Teacher qualifications, Professional development training, Staff turnover.
Facilities – Hygiene, space, equipment and (non toxic child friendly) materials.
Security of building and play area.
Environmental factors--safety of neighborhood, traffic near school.
Does your child have special needs? Can they be accommodated at this school?
8 What should i look out for when I visit a preschool?
Things to look out for when visiting a preschool:
1) Go as many times as possible before you make your decision. Any place can look great once. You need several visits to really get a feel of the school.
2) Are the children happy? Sick? Is it chaotic or orderly? How are fights or misbehavior handled? How are kids handled if they're hurt or sad?
3) How are parents incorporated in the preschool program?
4) Lastly, here are some things to remember to put the challenge of finding a preschool in perspective: Know your child. Know yourself. What does your child really need? What do you really want for your child?
5) No place is perfect. Prioritize your wishes. Ultimately, you have to go with your gut.
There is no "best" school. No place is right for every family. Listen to recommendations of others, but always make the decision that is right for you.
Don't let fear of not getting in to a "good" school rush your decision.
Does my kid need to be toilet trained?
Children do need to be toilet trained before starting preschool. Even if the child is almost toilet trained it is alright. Children do have accidents sometimes and pre-schools are very well aware of this. Even the most toilet trained child can have an accident, so pre-schools are not rigid with this policy. In case your child is not toilet trained, make sure that you inform the school about the same.
How much of parent involvement is needed?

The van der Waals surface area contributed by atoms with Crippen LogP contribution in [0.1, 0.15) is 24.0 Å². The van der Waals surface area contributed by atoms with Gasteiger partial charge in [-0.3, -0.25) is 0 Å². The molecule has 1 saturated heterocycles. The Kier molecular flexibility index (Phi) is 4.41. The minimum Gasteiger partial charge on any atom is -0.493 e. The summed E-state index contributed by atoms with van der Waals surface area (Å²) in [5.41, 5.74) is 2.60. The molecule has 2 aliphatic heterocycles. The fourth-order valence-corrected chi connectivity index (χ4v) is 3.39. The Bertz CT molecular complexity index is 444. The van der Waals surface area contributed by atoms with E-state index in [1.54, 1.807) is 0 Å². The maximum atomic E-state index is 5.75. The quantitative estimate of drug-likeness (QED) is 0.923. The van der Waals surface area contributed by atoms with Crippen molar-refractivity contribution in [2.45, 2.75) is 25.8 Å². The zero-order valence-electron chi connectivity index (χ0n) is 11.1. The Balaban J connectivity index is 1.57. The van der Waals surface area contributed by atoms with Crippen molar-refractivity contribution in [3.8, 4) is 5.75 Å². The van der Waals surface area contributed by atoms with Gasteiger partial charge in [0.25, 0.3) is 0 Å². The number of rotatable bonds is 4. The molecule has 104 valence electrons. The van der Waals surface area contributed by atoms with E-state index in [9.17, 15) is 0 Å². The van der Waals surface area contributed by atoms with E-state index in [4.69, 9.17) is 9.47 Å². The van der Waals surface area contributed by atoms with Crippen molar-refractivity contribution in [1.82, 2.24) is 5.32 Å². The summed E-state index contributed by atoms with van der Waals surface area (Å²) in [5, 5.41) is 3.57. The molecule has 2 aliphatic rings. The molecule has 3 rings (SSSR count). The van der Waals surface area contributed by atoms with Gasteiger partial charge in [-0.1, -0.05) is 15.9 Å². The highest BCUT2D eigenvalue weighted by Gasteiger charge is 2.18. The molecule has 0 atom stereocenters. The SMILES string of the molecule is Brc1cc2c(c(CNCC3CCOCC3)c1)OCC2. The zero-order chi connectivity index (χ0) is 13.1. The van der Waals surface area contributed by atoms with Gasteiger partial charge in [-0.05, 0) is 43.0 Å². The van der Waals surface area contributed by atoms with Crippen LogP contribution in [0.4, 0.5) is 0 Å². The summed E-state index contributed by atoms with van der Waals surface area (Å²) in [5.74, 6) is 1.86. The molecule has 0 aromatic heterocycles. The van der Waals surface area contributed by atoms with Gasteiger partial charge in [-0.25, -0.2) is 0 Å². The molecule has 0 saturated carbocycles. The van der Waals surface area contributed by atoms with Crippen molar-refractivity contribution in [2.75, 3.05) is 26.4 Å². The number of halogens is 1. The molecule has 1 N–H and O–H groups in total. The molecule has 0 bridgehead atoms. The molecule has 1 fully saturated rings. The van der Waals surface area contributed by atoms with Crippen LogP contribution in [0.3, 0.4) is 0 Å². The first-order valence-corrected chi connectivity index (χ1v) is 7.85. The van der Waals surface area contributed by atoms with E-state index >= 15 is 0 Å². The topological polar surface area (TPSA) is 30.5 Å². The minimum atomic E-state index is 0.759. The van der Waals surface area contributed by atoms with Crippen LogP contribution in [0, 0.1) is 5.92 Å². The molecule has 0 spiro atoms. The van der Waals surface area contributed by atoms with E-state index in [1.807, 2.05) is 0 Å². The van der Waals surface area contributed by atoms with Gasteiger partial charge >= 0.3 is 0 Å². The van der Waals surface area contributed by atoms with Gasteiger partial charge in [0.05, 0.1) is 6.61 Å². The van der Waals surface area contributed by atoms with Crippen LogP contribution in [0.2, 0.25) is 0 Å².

Parents play a key role in toilet training. They need to set aside time for and have patience with the toilet training process. Parents can encourage their child to be independent and allow their child to master each step at his or her own pace.
How will the teacher let me know about my child's progress?
Most preschools have parent-teacher meets wherein parents get the chance to interact with their child’s class teacher and discuss the child in depth.
Teachers get to share their experience of having that particular child in the classroom, as well as any improvements in their children’s behavior or development.
It is also the perfect time for teachers to partner with parents and to find methods that will further increase their child’s early education experience.
What's the daily routine?
An ideal preschool routine is a blend of structure and freedom. There should be a balance between child-directed, teacher directed activities, small and large group times, greeting time, and outdoor play time.
A consistent schedule is also very important and helps children build trust in the environment. Young children feel more secure when they can predict the sequence of events and have some control over their environment.
They delight in reminding the teacher that 'snack time comes next' or telling a visitor that 'now we go outside.' In addition, predictability provides children with a basic sense of time, as they begin to learn what comes first in the day, second, next, and last.